“So part of this is just trying to hold the university accountable and to make clear, as students, that this is an issue that we think needs to be front and center in terms of how we’re conducting ourselves as not only an institution of higher education but also as probably one of the largest energy users in Corvallis,” Perfect said. “What we’re mainly concerned with saying is that nothing is not an option. We need to, both as a state and as a university, take action on climate change, as soon as possible,” Perfect said. 

Galtsev described the current state of OSU’s commitment to carbon neutrality. 

“We made a promise as a university that we’re going to be carbon neutral by 2025, and the current sustainability officer is saying that’s not at all likely. It’s more like we’ve reduced 15% rather than carbon neutral, which is 100%. So, we need a new plan, we need a new way to commit to this,” Galtsev said. 

Perfect said that one of the goals of the resolution was to recommit OSU to a realistic plan for combating climate change.

“I’d say the ideal response by the school is to come up with a realistic strategy for accomplishing the goals that they’ve heretofore set for themselves,” Perfect said.  “And to be clear, I know that there have been strategic plans made and I know that climate change has not been ignored by the university, but I do think there’s an issue when we set goals and then we’re not able to follow through on them. And I think that’s not just Oregon State University, that’s across the board on climate.”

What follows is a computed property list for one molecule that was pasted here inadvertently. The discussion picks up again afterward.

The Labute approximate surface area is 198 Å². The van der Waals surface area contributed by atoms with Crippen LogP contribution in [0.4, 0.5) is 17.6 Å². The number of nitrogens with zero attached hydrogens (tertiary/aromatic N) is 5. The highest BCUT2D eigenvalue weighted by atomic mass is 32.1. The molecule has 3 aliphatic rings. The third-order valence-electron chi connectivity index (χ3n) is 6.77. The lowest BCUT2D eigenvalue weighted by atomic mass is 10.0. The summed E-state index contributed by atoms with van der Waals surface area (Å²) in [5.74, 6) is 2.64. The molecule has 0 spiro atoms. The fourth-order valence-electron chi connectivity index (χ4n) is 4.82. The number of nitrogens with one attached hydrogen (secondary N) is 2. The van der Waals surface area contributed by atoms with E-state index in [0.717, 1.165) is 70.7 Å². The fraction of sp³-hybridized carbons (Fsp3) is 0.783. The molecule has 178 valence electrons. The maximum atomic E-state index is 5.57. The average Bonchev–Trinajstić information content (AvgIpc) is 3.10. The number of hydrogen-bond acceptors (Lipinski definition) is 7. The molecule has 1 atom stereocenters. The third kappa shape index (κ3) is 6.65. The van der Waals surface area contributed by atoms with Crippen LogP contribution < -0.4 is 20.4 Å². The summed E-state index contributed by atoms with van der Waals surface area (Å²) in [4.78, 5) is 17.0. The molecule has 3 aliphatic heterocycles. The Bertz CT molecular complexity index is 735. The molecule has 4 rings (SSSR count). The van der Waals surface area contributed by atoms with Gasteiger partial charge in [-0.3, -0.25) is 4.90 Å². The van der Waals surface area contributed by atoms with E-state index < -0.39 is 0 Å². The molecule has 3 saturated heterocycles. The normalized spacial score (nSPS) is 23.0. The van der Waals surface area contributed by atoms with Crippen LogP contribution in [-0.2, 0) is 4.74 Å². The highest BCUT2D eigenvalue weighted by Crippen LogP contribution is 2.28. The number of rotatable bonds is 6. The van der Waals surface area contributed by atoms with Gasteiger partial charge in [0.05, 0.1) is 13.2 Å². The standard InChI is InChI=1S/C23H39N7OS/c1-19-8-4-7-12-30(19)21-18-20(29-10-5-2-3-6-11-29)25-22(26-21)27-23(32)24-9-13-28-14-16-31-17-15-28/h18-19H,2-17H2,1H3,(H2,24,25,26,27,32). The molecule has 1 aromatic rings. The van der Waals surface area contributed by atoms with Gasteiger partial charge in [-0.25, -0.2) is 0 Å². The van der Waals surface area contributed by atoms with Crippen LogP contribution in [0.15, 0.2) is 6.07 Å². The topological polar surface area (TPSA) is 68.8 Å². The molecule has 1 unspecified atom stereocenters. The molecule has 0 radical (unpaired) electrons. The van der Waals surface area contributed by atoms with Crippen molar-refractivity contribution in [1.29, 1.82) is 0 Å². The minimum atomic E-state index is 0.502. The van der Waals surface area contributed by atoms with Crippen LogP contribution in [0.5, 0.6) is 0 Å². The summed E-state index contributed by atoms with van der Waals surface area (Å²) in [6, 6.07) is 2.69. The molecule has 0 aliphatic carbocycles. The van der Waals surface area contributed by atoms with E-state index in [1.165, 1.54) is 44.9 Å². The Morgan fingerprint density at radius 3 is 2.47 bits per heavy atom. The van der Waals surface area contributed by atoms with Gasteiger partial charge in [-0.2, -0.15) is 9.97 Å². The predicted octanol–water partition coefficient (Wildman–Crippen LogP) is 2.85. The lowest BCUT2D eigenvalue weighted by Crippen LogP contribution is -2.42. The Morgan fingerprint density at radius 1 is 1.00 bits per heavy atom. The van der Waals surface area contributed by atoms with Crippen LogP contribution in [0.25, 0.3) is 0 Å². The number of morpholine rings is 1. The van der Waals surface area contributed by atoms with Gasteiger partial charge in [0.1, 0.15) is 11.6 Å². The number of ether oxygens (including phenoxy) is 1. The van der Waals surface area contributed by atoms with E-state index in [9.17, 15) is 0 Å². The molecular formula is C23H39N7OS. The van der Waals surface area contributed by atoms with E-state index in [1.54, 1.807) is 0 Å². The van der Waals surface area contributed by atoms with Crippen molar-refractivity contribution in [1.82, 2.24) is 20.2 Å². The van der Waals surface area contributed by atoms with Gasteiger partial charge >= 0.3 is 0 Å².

Perfect also suggested that students support action on the state level to combat climate change. 

“This resolution, I think, is a great sort of statement of policy recommendations, but I think if I were to tell anyone to turn their attention toward something or to direct their efforts toward something it would be the Senate bill [1530] on the Oregon Legislature. Because I think students in particular need to make their voice heard on that.”

Coral Avery, ASOSU coordinator of environmental affairs, and was involved with the resolution through structure and content editing. They said that they worked on ensuring that the final resolution would be equally attainable to all students on campus. 

‘Every student should be able to utilize this resolution and feel included in it no matter their identity or social status,” Avery said. 

Avery also runs the Environmental Council, a forum for leaders of student climate groups.

“The resolution urges students to advance environmental initiatives by prioritizing climate action in many campus projects/initiatives, supporting student-led campus initiatives, and providing students with the appropriate mental health resources for the impacts of climate change,” Avery said. 

Galtsev described what effect he thought the resolution would have on the future of OSU. 

“This is the beginning of action, this is the call to action, and a justification for doing that,” Galtsev said. “I’m hoping to embolden student leaders on campus to basically facilitate and kickstart the action that we need…I hope that all of the research that we do that is very abstract will get applied in concrete ways because of student voices that are going to be emboldened by this consensus-making resolution.”